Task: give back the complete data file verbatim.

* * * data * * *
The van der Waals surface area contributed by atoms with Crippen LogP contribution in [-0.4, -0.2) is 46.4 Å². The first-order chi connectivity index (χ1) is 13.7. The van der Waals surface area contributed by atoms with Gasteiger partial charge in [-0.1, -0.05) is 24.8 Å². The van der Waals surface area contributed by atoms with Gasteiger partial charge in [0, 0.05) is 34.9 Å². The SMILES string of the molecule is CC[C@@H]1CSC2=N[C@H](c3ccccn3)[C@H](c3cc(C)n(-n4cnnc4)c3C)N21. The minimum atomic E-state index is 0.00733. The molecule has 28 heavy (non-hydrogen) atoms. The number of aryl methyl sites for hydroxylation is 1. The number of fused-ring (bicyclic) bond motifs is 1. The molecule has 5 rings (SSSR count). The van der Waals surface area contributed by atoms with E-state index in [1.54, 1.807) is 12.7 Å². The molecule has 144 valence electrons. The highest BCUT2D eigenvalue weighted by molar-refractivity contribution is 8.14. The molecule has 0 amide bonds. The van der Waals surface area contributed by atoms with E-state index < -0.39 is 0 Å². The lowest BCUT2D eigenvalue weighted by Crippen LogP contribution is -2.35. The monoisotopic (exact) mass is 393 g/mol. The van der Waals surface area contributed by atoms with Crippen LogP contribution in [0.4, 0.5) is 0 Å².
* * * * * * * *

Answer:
The van der Waals surface area contributed by atoms with Crippen LogP contribution in [-0.4, -0.2) is 46.4 Å². The first-order chi connectivity index (χ1) is 13.7. The van der Waals surface area contributed by atoms with Gasteiger partial charge in [-0.1, -0.05) is 24.8 Å². The van der Waals surface area contributed by atoms with Gasteiger partial charge in [0, 0.05) is 34.9 Å². The SMILES string of the molecule is CC[C@@H]1CSC2=N[C@H](c3ccccn3)[C@H](c3cc(C)n(-n4cnnc4)c3C)N21. The minimum atomic E-state index is 0.00733. The molecule has 28 heavy (non-hydrogen) atoms. The number of aryl methyl sites for hydroxylation is 1. The number of fused-ring (bicyclic) bond motifs is 1. The molecule has 5 rings (SSSR count). The van der Waals surface area contributed by atoms with E-state index in [1.54, 1.807) is 12.7 Å². The molecule has 144 valence electrons. The highest BCUT2D eigenvalue weighted by molar-refractivity contribution is 8.14. The molecule has 0 amide bonds. The van der Waals surface area contributed by atoms with E-state index < -0.39 is 0 Å². The lowest BCUT2D eigenvalue weighted by Crippen LogP contribution is -2.35. The monoisotopic (exact) mass is 393 g/mol. The van der Waals surface area contributed by atoms with Crippen LogP contribution in [0.4, 0.5) is 0 Å².